Kolla improves OpenStack operations by containerizing OpenStack into micro services and providing additional tooling to simplify management. Containerizing OpenStack services improves operations such as providing deployment consistency, simplified upgrades, portability, scaling, etc.. These capabilities are achieved by encompassing the entire application runtime for each OpenStack service into a lightweight, portable unit. Each micro service becomes an atomic unit of management such as deployment, upgrading, scaling, etc. Kolla was developed as an integration project, allowing other tools such as TripleO, Heat, Ansible, etc.. to manage OpenStack at scale using Docker containers.

Magnum is an API service developed for OpenStack to make container management tools such as Docker, Kubernetes, etc. available as first class resources in OpenStack. Magnum uses Heat to orchestrate an operating system image that includes the container management tools and runs the image in a Nova instance cluster. Magnum is meant to launch a minimalistic host operating system such as Fedora Atomic, CoreOS, or Ubuntu Snappy. The operating system includes enough tools to launch Docker, Kubernetes, etc.. Once the operating system is launched, Magnum configures the  clusters to run a Container Orchestration Environment for multi-tenancy.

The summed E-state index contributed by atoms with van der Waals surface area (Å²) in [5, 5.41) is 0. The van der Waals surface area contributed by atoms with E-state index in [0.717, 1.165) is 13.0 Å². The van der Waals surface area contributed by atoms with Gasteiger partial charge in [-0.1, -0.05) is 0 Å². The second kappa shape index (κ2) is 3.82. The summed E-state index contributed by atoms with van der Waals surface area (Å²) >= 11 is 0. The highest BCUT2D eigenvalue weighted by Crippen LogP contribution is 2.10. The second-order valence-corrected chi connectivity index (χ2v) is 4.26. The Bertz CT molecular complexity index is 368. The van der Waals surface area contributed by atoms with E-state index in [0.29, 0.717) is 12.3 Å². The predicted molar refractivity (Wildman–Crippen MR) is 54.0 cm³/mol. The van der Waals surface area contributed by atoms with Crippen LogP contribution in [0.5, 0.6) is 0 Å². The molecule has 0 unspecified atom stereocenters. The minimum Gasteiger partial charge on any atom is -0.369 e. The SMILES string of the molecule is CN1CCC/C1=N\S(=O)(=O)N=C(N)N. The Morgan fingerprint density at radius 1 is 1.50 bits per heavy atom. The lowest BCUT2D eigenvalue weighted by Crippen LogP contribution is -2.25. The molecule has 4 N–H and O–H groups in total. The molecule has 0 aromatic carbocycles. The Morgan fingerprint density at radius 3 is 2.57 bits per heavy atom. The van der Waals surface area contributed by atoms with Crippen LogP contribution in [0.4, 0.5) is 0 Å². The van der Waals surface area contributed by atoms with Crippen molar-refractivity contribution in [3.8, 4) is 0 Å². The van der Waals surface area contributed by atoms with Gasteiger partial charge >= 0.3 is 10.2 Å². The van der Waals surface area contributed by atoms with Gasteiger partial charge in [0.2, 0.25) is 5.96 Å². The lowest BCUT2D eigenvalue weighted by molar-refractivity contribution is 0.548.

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OSPod #30: Edgar Magana of Workday

If there was an award for “The Nicest Guy in OpenStack” my vote would be coin toss between Edgar Magana from Workday and Tim Bell of CERN. Actually, Sean Lynch, Metacloud Co-founder is right up there, too, but since he’s technically my boss’s boss, he’s inelgible for my vote. But I digress….